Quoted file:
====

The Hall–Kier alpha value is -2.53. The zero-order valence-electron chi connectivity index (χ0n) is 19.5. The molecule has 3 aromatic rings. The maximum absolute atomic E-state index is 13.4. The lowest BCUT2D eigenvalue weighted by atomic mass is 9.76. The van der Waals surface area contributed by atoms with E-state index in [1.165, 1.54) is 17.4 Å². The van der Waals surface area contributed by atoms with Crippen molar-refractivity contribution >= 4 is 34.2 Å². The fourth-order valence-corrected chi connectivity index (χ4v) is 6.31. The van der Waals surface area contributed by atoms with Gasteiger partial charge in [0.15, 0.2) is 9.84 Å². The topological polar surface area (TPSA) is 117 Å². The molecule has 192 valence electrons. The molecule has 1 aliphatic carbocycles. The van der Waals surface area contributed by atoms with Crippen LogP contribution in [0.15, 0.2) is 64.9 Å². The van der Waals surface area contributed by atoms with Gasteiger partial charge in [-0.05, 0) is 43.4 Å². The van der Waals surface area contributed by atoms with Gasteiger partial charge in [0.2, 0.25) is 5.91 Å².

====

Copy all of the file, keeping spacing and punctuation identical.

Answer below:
The Hall–Kier alpha value is -2.53. The zero-order valence-electron chi connectivity index (χ0n) is 19.5. The molecule has 3 aromatic rings. The maximum absolute atomic E-state index is 13.4. The lowest BCUT2D eigenvalue weighted by atomic mass is 9.76. The van der Waals surface area contributed by atoms with E-state index in [1.165, 1.54) is 17.4 Å². The van der Waals surface area contributed by atoms with Crippen molar-refractivity contribution >= 4 is 34.2 Å². The fourth-order valence-corrected chi connectivity index (χ4v) is 6.31. The van der Waals surface area contributed by atoms with Gasteiger partial charge in [0.15, 0.2) is 9.84 Å². The topological polar surface area (TPSA) is 117 Å². The molecule has 192 valence electrons. The molecule has 1 aliphatic carbocycles. The van der Waals surface area contributed by atoms with Crippen LogP contribution in [0.15, 0.2) is 64.9 Å². The van der Waals surface area contributed by atoms with Gasteiger partial charge in [-0.05, 0) is 43.4 Å². The van der Waals surface area contributed by atoms with Gasteiger partial charge in [0.2, 0.25) is 5.91 Å².